Climatologists Balk as Brazil Picks Skeptic for Key Post

January 13, 2015

Simon Romero – The New York Times, 1/6/2015

Calling Aldo Rebelo a climate-change skeptic would be putting it mildly. In his days as a fiery legislator in the Communist Party of Brazil, he railed against those who say human activity is warming the globe and called the international environmental movement “nothing less, in its geopolitical essence, than the bridgehead of imperialism.”

Though many Brazilians have grown used to such pronouncements from Mr. Rebelo, 58, his appointment this month as minister of science by President Dilma Rousseff is causing alarm among climate scientists and environmentalists here, a country that has been seeking to assert leadership in global climate talks.

“At first I thought this was some sort of mistake, that he was playing musical chairs and landed in the wrong chair,” said Márcio Santilli, a founder of Instituto Socioambiental, one of Brazil’s leading environmental groups. “Unfortunately, there he is, overseeing Brazilian science at a very delicate juncture when Brazil’s carbon emissions are on the rise again.”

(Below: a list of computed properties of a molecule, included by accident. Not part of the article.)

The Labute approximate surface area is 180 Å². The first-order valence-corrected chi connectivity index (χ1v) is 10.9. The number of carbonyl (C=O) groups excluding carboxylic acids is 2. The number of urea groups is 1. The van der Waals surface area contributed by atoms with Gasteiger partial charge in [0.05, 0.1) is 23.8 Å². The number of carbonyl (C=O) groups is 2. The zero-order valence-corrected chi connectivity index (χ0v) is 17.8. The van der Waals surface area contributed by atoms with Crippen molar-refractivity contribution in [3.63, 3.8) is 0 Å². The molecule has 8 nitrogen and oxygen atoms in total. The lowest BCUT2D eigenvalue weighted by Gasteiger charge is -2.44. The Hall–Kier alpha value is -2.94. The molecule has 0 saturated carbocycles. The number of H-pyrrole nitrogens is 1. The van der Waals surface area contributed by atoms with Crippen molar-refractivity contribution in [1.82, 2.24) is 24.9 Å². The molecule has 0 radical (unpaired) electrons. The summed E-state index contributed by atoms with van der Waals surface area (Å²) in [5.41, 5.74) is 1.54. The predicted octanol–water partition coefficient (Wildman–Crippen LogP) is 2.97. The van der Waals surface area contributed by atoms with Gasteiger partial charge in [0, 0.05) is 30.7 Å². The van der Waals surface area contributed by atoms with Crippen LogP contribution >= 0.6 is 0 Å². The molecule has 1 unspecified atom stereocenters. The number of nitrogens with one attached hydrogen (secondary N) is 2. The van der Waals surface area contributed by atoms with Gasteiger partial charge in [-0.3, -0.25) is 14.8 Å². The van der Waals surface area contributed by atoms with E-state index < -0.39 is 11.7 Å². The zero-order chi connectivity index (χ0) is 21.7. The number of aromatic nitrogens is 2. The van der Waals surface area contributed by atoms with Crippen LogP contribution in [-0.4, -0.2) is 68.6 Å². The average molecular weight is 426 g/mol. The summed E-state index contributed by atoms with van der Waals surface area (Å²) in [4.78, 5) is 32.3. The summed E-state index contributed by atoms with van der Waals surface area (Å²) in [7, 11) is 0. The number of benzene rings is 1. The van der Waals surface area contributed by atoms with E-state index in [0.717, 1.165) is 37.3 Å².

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Brazil Says No to Global Forest Plan

September 23, 2014

Associated Press – ABC News, 09/23/2014

Despite its critical role in protecting the Amazon rainforest, Brazil will not endorse a global anti-deforestation initiative being announced at the U.N. climate summit, complaining it was left out of the consultation process. A U.N. official disputed that claim.

Brazilian Environment Minister Izabella Teixeira said Brazil was “not invited to be engaged in the preparation process” of the declaration. Instead, she said Brazil was given a copy of the text and asked to endorse it without being allowed to suggest any changes.